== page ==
Recently, I got this idea to "out-task" IAQ reporting. I'm sure I'm not the first to think about this. It just seems like a natural progression from out-tasking preventive maintenance work orders via website, far away from the building receiving these work orders.
A Niche Is BornTo pursue my new venture, I needed to network the property managers and facility management organizations to build my case that this is a really useful benefit to many a building owner. Just think of how many fewer IAQ complaints a property manager would receive if she were proactive with this IAQ agent watching out for the building occupants.
True, this could have a negative impact on law firms who handle IAQ cases, but then again, these firms could put a "positive spin" on endorsing the IAQ agent as a way to reduce the client's insurance claims. Heck, everyone wins with this approach, and I can make lots of money as the IAQ agent!
So here is my business strategy: furnish, install, monitor, and report on IAQ conditions in a building. It is based on a concoction of computer technology, on-call engineers and hygienists, weather reporting, and e-mail.
Beginning with furnishing and installing, I'd use this "black box" with lots of cabling to IAQ sniffers that would be the means by which space comfort was being monitored.
At the end of each month, I would have our website post the equivalent to a "weather report," only it would be an IAQ report. This simple bar chart would document the facility's multiport sniffer system trending that showed how well the building stayed within the guidelines of good IAQ.
Should a sensor indicate a problem, I would receive an e-mail notifying me to check out the problem. At this point, I would have the on-call engineer and/or hygienist review the hvac record drawings and bas to resolve the problem. The building manager would also be notified so that he could tour the area for other possible IAQ culprits.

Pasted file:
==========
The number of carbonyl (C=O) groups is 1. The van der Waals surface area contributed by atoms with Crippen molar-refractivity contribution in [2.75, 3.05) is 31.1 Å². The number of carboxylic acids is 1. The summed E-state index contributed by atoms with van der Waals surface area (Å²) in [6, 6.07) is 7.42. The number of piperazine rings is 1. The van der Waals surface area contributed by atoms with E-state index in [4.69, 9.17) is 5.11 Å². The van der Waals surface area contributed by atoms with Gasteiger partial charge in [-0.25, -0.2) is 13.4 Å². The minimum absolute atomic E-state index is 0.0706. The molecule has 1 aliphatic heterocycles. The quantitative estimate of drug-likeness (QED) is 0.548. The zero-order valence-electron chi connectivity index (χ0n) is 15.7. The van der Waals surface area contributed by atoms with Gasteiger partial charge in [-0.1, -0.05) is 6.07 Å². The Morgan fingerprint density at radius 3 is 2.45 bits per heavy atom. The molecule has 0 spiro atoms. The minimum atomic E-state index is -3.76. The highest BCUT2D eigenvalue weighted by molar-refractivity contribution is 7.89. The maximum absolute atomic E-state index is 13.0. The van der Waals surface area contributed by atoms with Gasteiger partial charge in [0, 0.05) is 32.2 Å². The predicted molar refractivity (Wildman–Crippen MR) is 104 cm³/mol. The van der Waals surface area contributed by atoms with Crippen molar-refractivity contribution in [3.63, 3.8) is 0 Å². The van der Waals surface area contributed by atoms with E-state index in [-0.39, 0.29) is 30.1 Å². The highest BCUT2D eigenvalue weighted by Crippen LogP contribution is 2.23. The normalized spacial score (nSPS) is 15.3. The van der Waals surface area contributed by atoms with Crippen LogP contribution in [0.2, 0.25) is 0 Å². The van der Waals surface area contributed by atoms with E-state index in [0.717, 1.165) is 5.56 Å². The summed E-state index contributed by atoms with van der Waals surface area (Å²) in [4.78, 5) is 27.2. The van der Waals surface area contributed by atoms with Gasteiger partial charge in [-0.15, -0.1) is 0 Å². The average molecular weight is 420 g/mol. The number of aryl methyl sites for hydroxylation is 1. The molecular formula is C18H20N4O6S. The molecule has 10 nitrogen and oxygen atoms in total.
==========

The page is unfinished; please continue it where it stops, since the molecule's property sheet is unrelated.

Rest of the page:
Finding ClientsHaving documented my business strategy in great detail, I set out to network with potential applicants for my idea.
First, I started with a couple of outsource firms who provided me with some interesting feedback. Each indicated that they are in a very competitive business where contracts are won and lost on pennies per sq ft.
In addition, these contracts may run for a year or multiple years, and then the bidding process may begin again. During the year, it is the O&M staff's responsibility to keep operating costs to a minimum while efficiently responding to space comfort complaints. Should they introduce an additional cost to the building owner, it would not necessarily be well received.
In addition, the idea of being proactive and publicizing IAQ on a website could have a negative impact on operating costs, causing a need to invest in building systems. For example, hvac equipment may need to be rebalanced or, worse yet, replaced to get the system up to a level where the building owner could show the space comfort is within acceptable IAQ range. One alternative to this action plan is to do nothing and hope no one complains.
Next, I checked with a couple of facility managers who had IAQ capabilities within their bas. Their response wasn't much different from the outsource firms. Tracking IAQ can carry significant liability if you proactively become aware of inadequate ventilation and do nothing about it because corrective measures are not in this year's budget.
A Safer AlternativeIn completing my business plan research and finding that IAQ is a risky business to be dabbling in, I have decided a safer business to venture into is the IAQ sand filter business. I know sand is a very good medium to use to clean water systems, so why not air systems?
My new concept is to sell these handy, 2- by 2- by 2-ft boxes of sand that will allow each person within a building to stick her head into when an IAQ problem occurs. When you are not using your IAQ sand filter for space comfort protection, you can use it to extinguish your cigarette butt! ES